Austrian Vodka

Perhaps we shouldn’t be so surprised that the vodka craze would eventually reach Europe. And we should certainly be less amazed that Austrians would make excellent vodka—Old World craftsmanship, expertise in distillation, sources like the Austrian Alps. So when I reached the 18th floor bar of the new Vienna Sofitel (across the Danube canal), with its spectacular panoramic views of the old city, Stephansdom, and the Vienna Woods in the distance, I asked the bartender if he carried Austrian vodka. He fingered through the 12 bottles on the counter (Grey Goose and Ketel One are the most popular, he said) and lifted up a frosted glass bottle of Puriste Premium Vodka, which turned out to have won Double Gold at the San Francisco World Spirits Competition in 2008. It mixed well with my club soda and lime, and I’d like to think I’d choose it as a favorite in a blind taste test. But I don’t anticipate having it in my cabinet any time soon, unless the small company manages to work out a good distribution deal. (Another bartender told me she first came across Puriste not in Austria but working on a Crystal Cruise.)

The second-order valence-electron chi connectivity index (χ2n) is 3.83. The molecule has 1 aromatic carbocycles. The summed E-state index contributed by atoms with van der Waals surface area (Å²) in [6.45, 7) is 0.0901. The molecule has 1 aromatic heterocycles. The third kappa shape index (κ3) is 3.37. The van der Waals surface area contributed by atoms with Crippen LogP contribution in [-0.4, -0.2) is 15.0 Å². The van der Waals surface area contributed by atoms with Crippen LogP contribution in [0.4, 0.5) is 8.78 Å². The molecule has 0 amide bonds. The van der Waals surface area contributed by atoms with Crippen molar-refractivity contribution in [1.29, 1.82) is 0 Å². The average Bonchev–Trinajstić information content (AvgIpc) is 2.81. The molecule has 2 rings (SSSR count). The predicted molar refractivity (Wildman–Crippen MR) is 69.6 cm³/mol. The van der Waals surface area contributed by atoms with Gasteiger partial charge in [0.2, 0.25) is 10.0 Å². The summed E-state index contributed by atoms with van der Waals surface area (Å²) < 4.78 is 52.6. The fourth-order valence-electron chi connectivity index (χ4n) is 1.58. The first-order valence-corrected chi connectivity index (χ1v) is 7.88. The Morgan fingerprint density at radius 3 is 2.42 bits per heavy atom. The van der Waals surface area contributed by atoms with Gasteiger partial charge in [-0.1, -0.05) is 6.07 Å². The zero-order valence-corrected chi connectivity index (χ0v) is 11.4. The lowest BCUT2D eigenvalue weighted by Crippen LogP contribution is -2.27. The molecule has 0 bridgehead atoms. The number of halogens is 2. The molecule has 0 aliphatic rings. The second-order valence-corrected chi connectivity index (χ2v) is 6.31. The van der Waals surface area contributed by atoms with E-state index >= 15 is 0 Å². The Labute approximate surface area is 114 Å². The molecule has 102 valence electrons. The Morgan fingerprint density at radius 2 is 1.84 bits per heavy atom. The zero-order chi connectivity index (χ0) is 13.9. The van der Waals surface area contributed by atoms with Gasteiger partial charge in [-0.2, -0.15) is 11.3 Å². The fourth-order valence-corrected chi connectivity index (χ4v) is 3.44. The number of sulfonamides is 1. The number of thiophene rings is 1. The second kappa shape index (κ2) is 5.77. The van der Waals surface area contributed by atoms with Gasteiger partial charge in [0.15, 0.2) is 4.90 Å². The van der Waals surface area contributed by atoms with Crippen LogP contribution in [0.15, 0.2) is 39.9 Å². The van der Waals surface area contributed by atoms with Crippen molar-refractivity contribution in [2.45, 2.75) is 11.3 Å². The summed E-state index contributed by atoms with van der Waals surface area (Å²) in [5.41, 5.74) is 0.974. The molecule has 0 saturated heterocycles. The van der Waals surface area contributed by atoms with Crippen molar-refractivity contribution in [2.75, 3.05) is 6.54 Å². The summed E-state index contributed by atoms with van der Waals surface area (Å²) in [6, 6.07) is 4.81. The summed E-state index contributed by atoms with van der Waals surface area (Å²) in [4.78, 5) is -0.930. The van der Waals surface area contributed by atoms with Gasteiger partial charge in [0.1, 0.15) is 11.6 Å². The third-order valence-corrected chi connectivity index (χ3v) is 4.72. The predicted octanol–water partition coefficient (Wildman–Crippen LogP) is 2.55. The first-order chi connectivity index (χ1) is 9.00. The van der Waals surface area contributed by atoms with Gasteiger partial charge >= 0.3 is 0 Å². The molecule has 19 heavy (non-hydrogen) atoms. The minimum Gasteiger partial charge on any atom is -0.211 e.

In the meantime, if you’re looking for vodka made by Austrians living in America, there’s always Koval.

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